Create a SAS macro variable that contains a list of values

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Parameters in SAS procedures are specified a list of values that you manually type into the procedure syntax. For example, if you want to specify a list of percentile values in PROC UNIVARIATE, you need to type the values into the PCTLPTS= option as follows:

proc univariate data=sashelp.cars noprint;
   var MPG_City;
   output out=pctl pctlpre=p 
          pctlpts=2.5 5 10 25 50 75 90 95 97.5; /* <== type long list */
run;

Obviously, typing many values is tedious and error prone. Furthermore, you might have parameters values that are contained in a SAS data set because they were computed by a previous program. A few procedures support reading parameters directly from a SAS data set, but most require that you type the values manually. Wouldn't it be convenient if you could get the parameter values out of a data set and insert them into the syntax without having to type them?

This is a common question that SAS programmers ask on discussion forums. This article shows how you can read the values of a variable from a data set into a SAS macro variable. The macro variable will contain a blank-delimited list of values. You can then use the "macro list" to specify the parameters to a SAS procedure.

Read a values into a SAS macro variable

As an example, the following DATA step contains the parameter values for the PCTLPTS= option in the previous PROC UNIVARIATE call:

data ParamData;
input x @@;
datalines;
2.5 5 10 25 50 75 90 95 97.5
;

The SQL procedure provides an easy way to concatenate the values of a variable into a macro variable. Use the SEPARATED BY keywords to specify a character to delimit the values. Usually the delimiter is a blank character, as below, but in some situations you might want to use a comma.

/* put all values into macro variable named ParamList */
proc sql noprint;                              
 select x into :ParamList separated by ' '
 from ParamData;
quit;
%put ParamList = &ParamList;   /* display list in SAS log */
ParamList = 2.5 5 10 25 50 75 90 95 97.5

The PROC SQL statement reads the values from the x variable in the ParamData data set. It converts them to character values and concatenates them into a blank-separated string, which is then stored into the macro variable named ParamList. To use the parameter list, simply use an ampersand (&) to reference the value of the macro variable, as follows:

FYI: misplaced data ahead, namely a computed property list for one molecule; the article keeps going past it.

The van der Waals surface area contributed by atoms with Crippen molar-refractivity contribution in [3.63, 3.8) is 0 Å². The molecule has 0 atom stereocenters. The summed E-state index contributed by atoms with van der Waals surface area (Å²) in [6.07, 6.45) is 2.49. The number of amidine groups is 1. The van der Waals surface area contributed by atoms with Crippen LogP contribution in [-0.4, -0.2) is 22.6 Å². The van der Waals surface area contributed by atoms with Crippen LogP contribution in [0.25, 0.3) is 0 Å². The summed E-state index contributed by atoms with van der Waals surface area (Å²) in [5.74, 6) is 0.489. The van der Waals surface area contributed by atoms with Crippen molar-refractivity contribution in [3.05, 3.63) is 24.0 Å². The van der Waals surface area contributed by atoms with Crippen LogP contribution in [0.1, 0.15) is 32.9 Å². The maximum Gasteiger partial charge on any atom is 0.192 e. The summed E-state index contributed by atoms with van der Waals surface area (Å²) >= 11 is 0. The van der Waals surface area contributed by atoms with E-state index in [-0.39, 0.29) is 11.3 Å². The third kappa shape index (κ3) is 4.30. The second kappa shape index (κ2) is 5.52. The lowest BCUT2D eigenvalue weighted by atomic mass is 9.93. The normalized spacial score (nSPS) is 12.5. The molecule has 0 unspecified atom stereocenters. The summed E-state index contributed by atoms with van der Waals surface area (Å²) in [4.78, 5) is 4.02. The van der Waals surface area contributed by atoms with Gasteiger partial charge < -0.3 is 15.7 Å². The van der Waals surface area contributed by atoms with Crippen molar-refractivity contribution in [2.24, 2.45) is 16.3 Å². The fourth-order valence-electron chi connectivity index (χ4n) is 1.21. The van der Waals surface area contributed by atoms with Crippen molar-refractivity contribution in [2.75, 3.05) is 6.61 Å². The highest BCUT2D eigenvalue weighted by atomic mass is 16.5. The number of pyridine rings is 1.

proc univariate data=sashelp.cars noprint;
   var MPG_City;
   output out=pctl pctlpre=p pctlpts=&ParamList; /* long list in macro */
run;

Read values into a "macro list" from a SAS/IML vector

You can use a similar technique to create a macro variable that contains values that are in a SAS/IML vector. To create a macro variable, use ideas from the articles about concatenating a vector of values into to a string and about using the SYMPUTX subroutine. For convenience, the following statement create a SAS/IML module that implements the technique:

proc iml;
/* Concatenate values into a string separated by a delimiter (by default, 
   a blank). Create a macro variable with the specified name. */
start CreateMacro(values, macroName, delimiter=' ');
   if type(values)='N' then          
      y = rowvec( char(values) );   /* convert numeric to character */
   else 
      y = rowvec(values);
   s = rowcat(y + delimiter);       /* delimit and concatenate */
   s = substr(s, 1, nleng(s)-nleng(delimiter)); /* remove delimiter at end */
   call symputx(macroName, s);      /* create macro variable */
finish;
 
use ParamData; read all var {x}; close;
call CreateMacro(x, "ParamList");

When you call the CreateMacro module, you specify a vector of values and the name of a macro variable. By default, the module creates a blank-delimited list, but you can override that default. After the call, you can then use the macro variable in other SAS procedures.

By the way, you don't need a macro variable if you intend to call a SAS procedure directly from your SAS/IML program. You can pass SAS/IML vectors directly to SAS procedures by using the SUBMIT statement. However, when you do need a macro variable, this technique is worth remembering.

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About Author

Rick Wicklin

Distinguished Researcher in Computational Statistics

Rick Wicklin, PhD, is a distinguished researcher in computational statistics at SAS and is a principal developer of PROC IML and SAS/IML Studio. His areas of expertise include computational statistics, simulation, statistical graphics, and modern methods in statistical data analysis. Rick is author of the books Statistical Programming with SAS/IML Software and Simulating Data with SAS.

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